Dogs are found in the lower right quadrant, with both low growth and low market share. The dismal performance may be due to high costs, inferior quality, or a lack of effective marketing. Unless there is some hope of gaining market share, a company is wise to dispose of these drains on resources and cash. Dogs are frequently unprofitable.
BCG Matrix – Advantages and Limitations
The BCG matrix is very useful for manufacturing companies since an understanding of a product’s market position is imperative to understanding its growth potential. The BCG matrix can also be used to assess the market share of a product relative to competing products. The matrix offers a useful framework for allocating resources to particular products.
However, the matrix does have certain limitations. First, markets may be less clearly defined than the matrix suggests. Moreover, it doesn’t offer information about what the competition is doing. Second, the market growth rate and relative market share are not the only indicators of profitability. Third, this four-quadrant approach may be overly simplistic considering the dynamic nature of markets and industries/sectors. Finally, a high market share does not always result in strong profits given that high costs may also be involved in maintaining that market share.
BCG Matrix – How to use the BCG Matrix
Using five parameters – the definition of the market, relative market share, market growth rate, cash generation, and usage of cash – a company should allocate its products to the relevant quadrant. Based on this allocation, the company can determine which products to invest in and which to discontinue.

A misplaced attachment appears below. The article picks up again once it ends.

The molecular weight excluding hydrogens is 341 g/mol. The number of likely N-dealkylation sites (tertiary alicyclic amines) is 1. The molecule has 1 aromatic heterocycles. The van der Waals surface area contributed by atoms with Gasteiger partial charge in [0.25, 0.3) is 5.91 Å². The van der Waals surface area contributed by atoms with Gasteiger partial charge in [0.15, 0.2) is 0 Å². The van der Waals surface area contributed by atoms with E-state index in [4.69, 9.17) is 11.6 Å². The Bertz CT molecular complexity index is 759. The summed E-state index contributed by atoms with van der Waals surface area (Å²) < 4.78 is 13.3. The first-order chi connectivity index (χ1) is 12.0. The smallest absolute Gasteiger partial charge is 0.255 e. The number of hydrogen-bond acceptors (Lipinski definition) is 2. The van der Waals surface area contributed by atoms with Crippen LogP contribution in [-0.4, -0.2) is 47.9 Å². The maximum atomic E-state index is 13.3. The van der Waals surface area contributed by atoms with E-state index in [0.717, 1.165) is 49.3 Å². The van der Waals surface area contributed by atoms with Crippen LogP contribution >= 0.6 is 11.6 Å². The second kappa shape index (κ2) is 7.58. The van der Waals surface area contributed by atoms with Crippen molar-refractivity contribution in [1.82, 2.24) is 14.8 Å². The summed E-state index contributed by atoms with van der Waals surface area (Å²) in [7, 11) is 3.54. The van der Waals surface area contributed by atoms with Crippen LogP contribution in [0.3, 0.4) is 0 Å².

It might be noted that defining the market is the most important step. If a market is incorrectly defined, the product could be incorrectly classified. The relative market share is calculated by dividing the selected product’s market share (or revenue) by the market share or revenue of the largest competitor in the sector. Moreover, it’s also necessary to calculate the market growth rate. This can be estimated by assessing the average revenue growth of the leading companies within the product sector.
Calculating Relative Market Share
The relative market share is used to compare a company’s brand market share with the market share of its largest competitor in the industry. When we calculate relative market share, the market leader’s market share is used as the benchmark.
Relative Market Share = % market share of Company A’s product divided by the market share of the largest competing product.
Below we’ve calculated the hypothetical relative market shares of five products from one company using the market share of the largest competitor in that industry.
The BCG matrix can be usefully deployed to assess a product’s potential growth rate within its industry versus its relative market share to help develop long-term strategic marketing plans that aim to maximize profit. The matrix can be applied across many industries and is used by some of the world’s most prominent companies, including Coca-Cola, Apple, Samsung, PepsiCo, Nestle, Unilever, Amazon, and KFC. All of these companies have products found in each of the quadrants.